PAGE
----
Corporal punishment is the deliberate infliction of physical pain such as flogging, slapping, spanking and paddling to punish wrongdoing. It can take the form of parental, school or judicial corporal punishment. Although opposition to it is strong, corporal punishment still has some strong arguments for it. It is more common in developing countries; however, corporal punishment is still legal in schools in 19 U.S. states. One federal analysis found that a student is disciplined by corporal punishment every 30 seconds.
Relatively Immediate Results
Compared to alternative methods of retribution such as expulsion, suspension, grounding or community service, corporal punishment has immediate effects. It is a short-term method of punishment that can be quickly administered in the home, school or in prison. For example, a student may stop talking and disrupting a class for a while if the teacher spanks him. The teacher can then go back to teaching without taking too much time managing a student’s behavior.
Physical pain, embarrassment and fear are strong deterrents for the person who receives corporal punishment and for those who witness it. People will associate a certain behavior with a certain consequence such as spanking, paddling or flogging. This encourages avoidance of behaviors that elicit corporal punishment. Children being physically punished will also feel deterred from engaging in certain behaviors or activities that will attract physical punishment.
Compared to alternative methods of punishment and discipline, corporal punishment can cost less. In the case of parental and school corporal punishment, only a ruler, a paddle or a belt are required. Schools with limited finances and resources use corporal punishment as a more cost-effective method of discipline. In judicial corporal punishment an alternative method would be rehabilitation or community service programs, which can be costly to organize and maintain.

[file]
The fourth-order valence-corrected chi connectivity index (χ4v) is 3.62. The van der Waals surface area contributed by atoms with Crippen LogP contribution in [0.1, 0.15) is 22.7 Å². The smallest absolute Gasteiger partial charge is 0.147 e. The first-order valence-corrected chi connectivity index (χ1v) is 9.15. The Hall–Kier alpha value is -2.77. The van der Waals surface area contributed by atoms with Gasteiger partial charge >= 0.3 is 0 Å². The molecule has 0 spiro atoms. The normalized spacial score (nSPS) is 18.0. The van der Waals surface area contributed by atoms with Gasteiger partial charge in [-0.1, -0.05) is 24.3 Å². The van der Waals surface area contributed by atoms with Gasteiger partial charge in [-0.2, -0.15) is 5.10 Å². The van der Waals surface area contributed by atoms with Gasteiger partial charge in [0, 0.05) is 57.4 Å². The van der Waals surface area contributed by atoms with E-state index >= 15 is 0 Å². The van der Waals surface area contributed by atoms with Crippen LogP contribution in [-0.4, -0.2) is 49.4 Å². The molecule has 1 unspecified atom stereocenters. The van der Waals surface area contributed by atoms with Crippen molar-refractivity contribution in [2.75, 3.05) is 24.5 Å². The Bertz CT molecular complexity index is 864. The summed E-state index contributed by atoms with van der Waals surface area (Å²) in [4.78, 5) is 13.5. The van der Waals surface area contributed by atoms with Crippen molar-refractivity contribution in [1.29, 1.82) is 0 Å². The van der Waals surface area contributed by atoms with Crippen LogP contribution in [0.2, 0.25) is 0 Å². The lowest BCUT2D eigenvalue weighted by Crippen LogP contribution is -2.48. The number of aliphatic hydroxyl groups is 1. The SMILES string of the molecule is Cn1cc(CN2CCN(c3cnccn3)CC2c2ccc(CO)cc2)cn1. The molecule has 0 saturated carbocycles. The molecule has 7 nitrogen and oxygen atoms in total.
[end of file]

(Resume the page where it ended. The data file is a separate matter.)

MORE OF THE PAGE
Corporal Punishment in the U.S.
States that allow corporal punishment in schools are mostly concentrated in the South. It is most prevalent in Texas, according to The Washington Post. Parental permission is typically required. These states allow corporal punishment: Alabama, Arizona, Arkansas, Colorado, Florida, Georgia, Idaho, Indiana, Kansas, Kentucky, Louisiana, Mississippi, Missouri, North Carolina, Oklahoma, South Carolina, Tennessee, Texas and Wyoming.
Alexa Josphine began her writing career in 2005. Her work has appeared in the monthly publication "DRUM" magazine, among other publications. Josphine is pursuing her master's degree in journalism from Daystar University in Nairobi, Kenya.